Clearly unimpressed with the profession he had chosen in his youth, Wold was apparently seeking to sell his degree to fund a sea change of sorts, selling X-rated videos of his romantic entanglements with his partner.

However, it seems that you can take the boy out of the profession, but can’t take the profession out of the boy. Wold remembered to put a disclaimer in the lot description, observing that merely purchasing the testamur doesn’t mean you’re qualified as a lawyer.

“Please note that I am in no way claiming that by purchasing this degree you will be given credit for having attended an accredited law school and completing its course of study nor will it give you the necessary credentials to take the bar exam,” he said. “You will not be able to become a lawyer by purchasing this degree. However this would make a great collectible if your name happens to be David Wold.”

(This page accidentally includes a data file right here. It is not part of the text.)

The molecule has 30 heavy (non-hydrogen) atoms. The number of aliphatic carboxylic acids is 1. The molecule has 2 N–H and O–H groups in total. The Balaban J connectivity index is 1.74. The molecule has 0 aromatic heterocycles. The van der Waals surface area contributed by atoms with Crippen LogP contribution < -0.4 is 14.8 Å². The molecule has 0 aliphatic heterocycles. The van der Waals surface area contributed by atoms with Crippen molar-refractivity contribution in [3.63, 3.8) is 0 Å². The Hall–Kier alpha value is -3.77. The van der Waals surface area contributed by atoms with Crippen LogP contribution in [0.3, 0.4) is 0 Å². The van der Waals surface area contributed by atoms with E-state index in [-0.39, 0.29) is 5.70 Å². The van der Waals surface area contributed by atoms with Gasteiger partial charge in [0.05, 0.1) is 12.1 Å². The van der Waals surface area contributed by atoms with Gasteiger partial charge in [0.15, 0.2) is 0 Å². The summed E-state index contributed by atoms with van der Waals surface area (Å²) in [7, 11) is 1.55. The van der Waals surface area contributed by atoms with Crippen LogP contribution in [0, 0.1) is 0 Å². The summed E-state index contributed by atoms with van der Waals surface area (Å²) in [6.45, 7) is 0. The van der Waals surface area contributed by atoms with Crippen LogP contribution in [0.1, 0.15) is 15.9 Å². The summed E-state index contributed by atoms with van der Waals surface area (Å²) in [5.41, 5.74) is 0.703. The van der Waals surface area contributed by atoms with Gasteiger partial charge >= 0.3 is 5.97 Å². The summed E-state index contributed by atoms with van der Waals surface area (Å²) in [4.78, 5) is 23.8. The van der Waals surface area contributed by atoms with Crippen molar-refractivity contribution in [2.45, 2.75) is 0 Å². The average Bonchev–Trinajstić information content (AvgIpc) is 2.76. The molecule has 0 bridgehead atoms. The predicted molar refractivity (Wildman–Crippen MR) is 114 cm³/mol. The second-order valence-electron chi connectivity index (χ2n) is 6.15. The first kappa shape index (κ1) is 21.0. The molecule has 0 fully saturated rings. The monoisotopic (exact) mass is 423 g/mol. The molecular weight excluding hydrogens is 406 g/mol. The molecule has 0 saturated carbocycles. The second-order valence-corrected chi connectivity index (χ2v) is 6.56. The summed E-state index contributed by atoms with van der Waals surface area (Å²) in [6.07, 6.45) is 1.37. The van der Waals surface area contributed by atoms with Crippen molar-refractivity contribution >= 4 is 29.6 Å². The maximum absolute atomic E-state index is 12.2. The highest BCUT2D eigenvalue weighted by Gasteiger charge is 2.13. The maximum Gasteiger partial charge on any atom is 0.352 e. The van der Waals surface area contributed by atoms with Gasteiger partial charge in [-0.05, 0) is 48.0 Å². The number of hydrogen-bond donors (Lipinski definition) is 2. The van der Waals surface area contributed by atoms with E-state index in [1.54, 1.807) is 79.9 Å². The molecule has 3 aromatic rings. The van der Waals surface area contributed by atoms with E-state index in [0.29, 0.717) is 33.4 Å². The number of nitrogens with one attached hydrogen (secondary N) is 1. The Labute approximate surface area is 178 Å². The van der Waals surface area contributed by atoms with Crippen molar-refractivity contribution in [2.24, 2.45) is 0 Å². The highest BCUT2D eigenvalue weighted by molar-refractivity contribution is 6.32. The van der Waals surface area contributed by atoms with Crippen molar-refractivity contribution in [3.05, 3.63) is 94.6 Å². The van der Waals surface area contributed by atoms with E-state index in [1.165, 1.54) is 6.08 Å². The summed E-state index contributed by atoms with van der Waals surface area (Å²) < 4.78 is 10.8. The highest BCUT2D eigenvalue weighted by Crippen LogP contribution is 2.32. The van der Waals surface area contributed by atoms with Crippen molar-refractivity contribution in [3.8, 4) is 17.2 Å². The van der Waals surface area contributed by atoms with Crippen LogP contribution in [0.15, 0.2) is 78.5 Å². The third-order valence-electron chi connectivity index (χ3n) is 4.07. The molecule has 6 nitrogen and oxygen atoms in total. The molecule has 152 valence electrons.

Even Folklaw knows that in Australia you need a practising certificate to achieve the same level of misery.

Holidaying in hospital

Here’s a cheap accommodation idea for all you young articled clerks contemplating your budget holidays this year. A man in Austria managed to trick 93 healthcare professionals into admitting him to hospital with fake illnesses, and managed to con three years’ worth of accommodation and food out of that nation’s health system.

Unemployed 59-year old Franz Steiger managed to tour Austria’s apparently salubrious healthcare system for three years, but was finally caught out when he complained of suffering from dizzy spells after a “motorcycle accident”, reported. Physicians were unable to find any other corresponding injuries and checked his medical history with other hospitals.